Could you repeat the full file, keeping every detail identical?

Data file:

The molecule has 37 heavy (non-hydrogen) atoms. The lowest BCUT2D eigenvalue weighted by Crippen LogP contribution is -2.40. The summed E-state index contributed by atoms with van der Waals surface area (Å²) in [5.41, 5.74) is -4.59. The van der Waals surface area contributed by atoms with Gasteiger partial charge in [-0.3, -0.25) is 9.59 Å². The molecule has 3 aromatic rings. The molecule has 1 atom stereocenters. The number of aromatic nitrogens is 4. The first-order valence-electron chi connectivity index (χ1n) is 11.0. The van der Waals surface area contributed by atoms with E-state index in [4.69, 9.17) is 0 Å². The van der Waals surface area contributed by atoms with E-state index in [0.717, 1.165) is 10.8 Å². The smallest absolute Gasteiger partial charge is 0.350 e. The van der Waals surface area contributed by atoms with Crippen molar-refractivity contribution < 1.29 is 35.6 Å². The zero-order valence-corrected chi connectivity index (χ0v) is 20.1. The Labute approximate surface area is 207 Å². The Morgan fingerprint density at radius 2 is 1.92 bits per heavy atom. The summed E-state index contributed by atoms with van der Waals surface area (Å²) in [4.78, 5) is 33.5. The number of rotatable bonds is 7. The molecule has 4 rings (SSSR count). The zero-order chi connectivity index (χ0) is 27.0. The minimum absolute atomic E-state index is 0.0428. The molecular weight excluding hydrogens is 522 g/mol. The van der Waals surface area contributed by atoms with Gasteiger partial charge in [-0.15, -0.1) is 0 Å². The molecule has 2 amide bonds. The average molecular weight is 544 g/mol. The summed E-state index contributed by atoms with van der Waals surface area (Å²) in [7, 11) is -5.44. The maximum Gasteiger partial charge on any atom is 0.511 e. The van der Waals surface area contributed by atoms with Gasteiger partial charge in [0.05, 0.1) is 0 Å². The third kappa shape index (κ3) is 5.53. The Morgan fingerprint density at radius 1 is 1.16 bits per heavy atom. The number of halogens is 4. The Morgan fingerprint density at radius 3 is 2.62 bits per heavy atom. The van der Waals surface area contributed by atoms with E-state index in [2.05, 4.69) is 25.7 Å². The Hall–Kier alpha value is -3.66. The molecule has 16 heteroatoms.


The molecule has 37 heavy (non-hydrogen) atoms. The lowest BCUT2D eigenvalue weighted by Crippen LogP contribution is -2.40. The summed E-state index contributed by atoms with van der Waals surface area (Å²) in [5.41, 5.74) is -4.59. The van der Waals surface area contributed by atoms with Gasteiger partial charge in [-0.3, -0.25) is 9.59 Å². The molecule has 3 aromatic rings. The molecule has 1 atom stereocenters. The number of aromatic nitrogens is 4. The first-order valence-electron chi connectivity index (χ1n) is 11.0. The van der Waals surface area contributed by atoms with E-state index in [4.69, 9.17) is 0 Å². The van der Waals surface area contributed by atoms with E-state index in [0.717, 1.165) is 10.8 Å². The smallest absolute Gasteiger partial charge is 0.350 e. The van der Waals surface area contributed by atoms with Crippen molar-refractivity contribution < 1.29 is 35.6 Å². The zero-order valence-corrected chi connectivity index (χ0v) is 20.1. The Labute approximate surface area is 207 Å². The Morgan fingerprint density at radius 2 is 1.92 bits per heavy atom. The summed E-state index contributed by atoms with van der Waals surface area (Å²) in [4.78, 5) is 33.5. The number of rotatable bonds is 7. The molecule has 4 rings (SSSR count). The zero-order chi connectivity index (χ0) is 27.0. The minimum absolute atomic E-state index is 0.0428. The molecular weight excluding hydrogens is 522 g/mol. The van der Waals surface area contributed by atoms with Gasteiger partial charge in [-0.15, -0.1) is 0 Å². The molecule has 2 amide bonds. The average molecular weight is 544 g/mol. The summed E-state index contributed by atoms with van der Waals surface area (Å²) in [7, 11) is -5.44. The maximum Gasteiger partial charge on any atom is 0.511 e. The van der Waals surface area contributed by atoms with Gasteiger partial charge in [0.05, 0.1) is 0 Å². The third kappa shape index (κ3) is 5.53. The Morgan fingerprint density at radius 1 is 1.16 bits per heavy atom. The number of halogens is 4. The Morgan fingerprint density at radius 3 is 2.62 bits per heavy atom. The van der Waals surface area contributed by atoms with E-state index in [2.05, 4.69) is 25.7 Å². The Hall–Kier alpha value is -3.66. The molecule has 16 heteroatoms.